What did the Fed really say at January FOMC meeting?

We read Fed minutes so you don't have to

Here are highlights of some confirming reference views, implications for policy change or influence, strong argument against currently held policy views and generally striking comment from the FOMC minutes released this week.

Statement of Longer-Run Goals and Monetary Policy Strategy:

FOMC:  ‘The Committee seeks to explain its monetary policy decisions to the public as clearly as possible. Such clarity facilitates well-informed decision making by households and businesses, reduces economic and financial uncertainty, increases the effectiveness of monetary policy, and enhances transparency and accountability, which are essential in a democratic society.

Martin McGuire: A willingness to explain monetary policy decisions is not the same as explaining in real-time the reasoning and theory application that builds to that decision.  The transparency available from clearly explained decisions is what the Fed offers and we are charged with recognizing those likely decisions well in advance of their announcement.

Developments in Financial Markets and Federal Reserve’s Balance Sheet:

FOMC:  ‘The reverse repurchase operations authorized by this resolution shall be offered at a fixed rate that may vary from zero to five basis points, and for an overnight term, or such longer term as is warranted to accommodate weekend, holiday, and similar trading conventions. Any change to the offered rate within the range specified above or the per-counterparty bid limits will require approval of the Chairman.’

MM: The Fed has extended the ON RRP to Jan 30, 2015 ‘for the purpose of further assessing’.  The Chair has capacity to increase the size of the ‘per-counterparty bid limits (currently held to $3B) but can only adjust rate within the 0-5bp band.  This is not an obstacle to effective policy enactment until the program goes ‘operational’ – likely sometime early next year.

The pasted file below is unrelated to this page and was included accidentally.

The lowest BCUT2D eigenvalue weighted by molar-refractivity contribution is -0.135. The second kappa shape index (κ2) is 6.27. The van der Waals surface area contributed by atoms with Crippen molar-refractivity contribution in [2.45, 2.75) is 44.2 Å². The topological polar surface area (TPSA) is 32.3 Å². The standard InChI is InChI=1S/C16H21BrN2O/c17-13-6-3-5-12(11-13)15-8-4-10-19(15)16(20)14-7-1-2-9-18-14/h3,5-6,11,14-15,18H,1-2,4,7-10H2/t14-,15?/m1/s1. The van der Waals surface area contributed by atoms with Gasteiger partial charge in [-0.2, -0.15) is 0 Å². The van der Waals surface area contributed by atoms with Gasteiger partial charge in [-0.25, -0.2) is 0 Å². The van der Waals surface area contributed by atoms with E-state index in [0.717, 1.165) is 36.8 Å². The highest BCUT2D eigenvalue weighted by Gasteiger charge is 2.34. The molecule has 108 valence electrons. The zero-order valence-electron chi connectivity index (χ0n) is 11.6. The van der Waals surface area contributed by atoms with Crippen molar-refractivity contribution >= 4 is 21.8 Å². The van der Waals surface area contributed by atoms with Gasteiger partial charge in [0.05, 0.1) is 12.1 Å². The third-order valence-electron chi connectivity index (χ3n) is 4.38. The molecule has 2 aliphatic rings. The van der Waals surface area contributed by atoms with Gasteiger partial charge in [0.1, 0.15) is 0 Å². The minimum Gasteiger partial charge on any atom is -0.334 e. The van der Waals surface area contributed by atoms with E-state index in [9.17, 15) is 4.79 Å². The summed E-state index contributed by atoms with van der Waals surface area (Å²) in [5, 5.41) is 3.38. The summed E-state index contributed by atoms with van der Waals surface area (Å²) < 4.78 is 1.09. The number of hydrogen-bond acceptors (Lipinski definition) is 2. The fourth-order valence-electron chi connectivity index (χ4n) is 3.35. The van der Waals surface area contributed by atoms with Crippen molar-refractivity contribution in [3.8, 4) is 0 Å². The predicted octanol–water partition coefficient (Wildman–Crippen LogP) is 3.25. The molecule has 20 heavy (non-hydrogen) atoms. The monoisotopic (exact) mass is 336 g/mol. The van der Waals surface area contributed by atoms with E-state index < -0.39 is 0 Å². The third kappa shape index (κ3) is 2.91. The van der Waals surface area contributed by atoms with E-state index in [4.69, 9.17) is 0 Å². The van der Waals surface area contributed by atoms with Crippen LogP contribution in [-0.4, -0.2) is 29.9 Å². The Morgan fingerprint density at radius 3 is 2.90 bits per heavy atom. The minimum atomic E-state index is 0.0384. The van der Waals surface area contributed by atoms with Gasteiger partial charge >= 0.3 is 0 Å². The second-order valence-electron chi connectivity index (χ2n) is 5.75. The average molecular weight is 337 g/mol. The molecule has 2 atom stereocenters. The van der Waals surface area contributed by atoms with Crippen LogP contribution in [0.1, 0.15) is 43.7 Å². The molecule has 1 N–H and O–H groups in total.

Staff Review of Economic Situation:

FOMC:  ‘Among other indicators of labor market conditions, the rate of job openings edged up in recent months, and the share of small businesses reporting that they had hard-to-fill positions trended up. Measures of firms' hiring plans were higher than a year earlier, but the rate of gross private-sector hiring was still low. Initial claims for unemployment insurance moved down, on balance, over the intermeeting period, and household expectations of the labor market situation improved, on net, in December and early January.’

MM: Fed has made clear the policy implications of labor data outside of the unemployment rate.  Aside from declining rate of long-duration unemployment, these areas were addressed as being positive. FOMC: ‘Manufacturing production increased at a robust pace in the fourth quarter, with broad-based gains across industries. Indicators of manufacturing production, such as the readings on new orders from national and regional manufacturing surveys, were consistent with a further expansion in factory output early this year, but automakers' production schedules indicated that the pace of light motor vehicle assemblies would decline in the first quarter.’

MM:  I had not expected the Fed to have described the manufacturing sector in such robust terms.  Light-auto expected to offer some drag.

FOMC:   ‘In December, the components of the nominal retail sales data used by the Bureau of Economic Analysis to construct its estimate of PCE increased strongly, although sales of light motor vehicles declined after posting a large gain in November.’

MM:  It has been an extended period since signs of support for higher prices have been reflected in PCE the Fed’s favored inflation guide.

FOMC:  ‘Households' real disposable income was little changed in October and November, and the expiration of the emergency unemployment compensation program at the end of 2013 was expected to reduce aggregate income growth early this year. However, households' net worth likely continued to expand in recent months as a result of rising equity prices and home values. Consumer sentiment in the Thomson Reuters/University of Michigan Surveys of Consumers improved, on balance, in December and early January after a decline in the fall of 2013.’

MM:  Mixed look at real disposable income, but support expected by rising equity and home prices combined with rising sentiment.  There is room to overestimate the support from higher equity prices, but home price increases and improved perception of job prospects should support consumption.

FOMC:  ‘Real private expenditures for business equipment and intellectual property products appeared to strengthen in the fourth quarter, as nominal shipments of nondefense capital goods rose at a solid pace.’

MM: Fed goes on to indicate that while orders were revised downward from Nov/Dec, orders were still above shipments, suggesting near-term gains in capital spending.

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